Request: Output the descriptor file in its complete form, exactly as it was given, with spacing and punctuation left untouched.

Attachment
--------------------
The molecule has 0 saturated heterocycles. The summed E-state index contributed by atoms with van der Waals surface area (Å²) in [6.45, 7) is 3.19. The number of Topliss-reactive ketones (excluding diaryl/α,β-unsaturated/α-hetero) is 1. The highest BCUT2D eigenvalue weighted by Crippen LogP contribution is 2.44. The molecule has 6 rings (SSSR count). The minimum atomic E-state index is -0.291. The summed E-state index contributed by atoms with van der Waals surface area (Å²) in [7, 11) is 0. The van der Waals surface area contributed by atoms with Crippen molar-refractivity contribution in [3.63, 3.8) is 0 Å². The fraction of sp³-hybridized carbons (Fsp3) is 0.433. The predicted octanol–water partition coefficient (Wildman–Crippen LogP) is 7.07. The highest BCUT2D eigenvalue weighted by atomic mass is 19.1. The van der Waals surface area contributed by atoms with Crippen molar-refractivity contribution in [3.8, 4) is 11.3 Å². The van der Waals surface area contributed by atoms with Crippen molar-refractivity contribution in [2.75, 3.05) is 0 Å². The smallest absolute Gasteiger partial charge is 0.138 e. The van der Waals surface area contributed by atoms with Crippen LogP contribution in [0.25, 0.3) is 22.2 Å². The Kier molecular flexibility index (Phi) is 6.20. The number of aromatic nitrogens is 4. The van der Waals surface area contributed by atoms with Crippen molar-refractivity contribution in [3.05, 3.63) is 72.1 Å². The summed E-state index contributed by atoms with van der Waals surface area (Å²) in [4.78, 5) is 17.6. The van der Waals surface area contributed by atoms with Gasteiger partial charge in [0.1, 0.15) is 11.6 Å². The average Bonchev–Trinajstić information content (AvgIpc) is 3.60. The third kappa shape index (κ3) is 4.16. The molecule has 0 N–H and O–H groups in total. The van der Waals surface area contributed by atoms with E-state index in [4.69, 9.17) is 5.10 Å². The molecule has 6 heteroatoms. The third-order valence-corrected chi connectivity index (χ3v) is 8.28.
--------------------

The molecule has 0 saturated heterocycles. The summed E-state index contributed by atoms with van der Waals surface area (Å²) in [6.45, 7) is 3.19. The number of Topliss-reactive ketones (excluding diaryl/α,β-unsaturated/α-hetero) is 1. The highest BCUT2D eigenvalue weighted by Crippen LogP contribution is 2.44. The molecule has 6 rings (SSSR count). The minimum atomic E-state index is -0.291. The summed E-state index contributed by atoms with van der Waals surface area (Å²) in [7, 11) is 0. The van der Waals surface area contributed by atoms with Crippen molar-refractivity contribution in [3.63, 3.8) is 0 Å². The fraction of sp³-hybridized carbons (Fsp3) is 0.433. The predicted octanol–water partition coefficient (Wildman–Crippen LogP) is 7.07. The highest BCUT2D eigenvalue weighted by atomic mass is 19.1. The van der Waals surface area contributed by atoms with Crippen molar-refractivity contribution in [3.8, 4) is 11.3 Å². The van der Waals surface area contributed by atoms with Crippen molar-refractivity contribution in [2.75, 3.05) is 0 Å². The smallest absolute Gasteiger partial charge is 0.138 e. The van der Waals surface area contributed by atoms with Crippen LogP contribution in [0.25, 0.3) is 22.2 Å². The Kier molecular flexibility index (Phi) is 6.20. The number of aromatic nitrogens is 4. The van der Waals surface area contributed by atoms with Crippen molar-refractivity contribution in [3.05, 3.63) is 72.1 Å². The summed E-state index contributed by atoms with van der Waals surface area (Å²) in [4.78, 5) is 17.6. The van der Waals surface area contributed by atoms with Gasteiger partial charge in [0.1, 0.15) is 11.6 Å². The average Bonchev–Trinajstić information content (AvgIpc) is 3.60. The third kappa shape index (κ3) is 4.16. The molecule has 0 N–H and O–H groups in total. The van der Waals surface area contributed by atoms with E-state index in [4.69, 9.17) is 5.10 Å². The molecule has 6 heteroatoms. The third-order valence-corrected chi connectivity index (χ3v) is 8.28.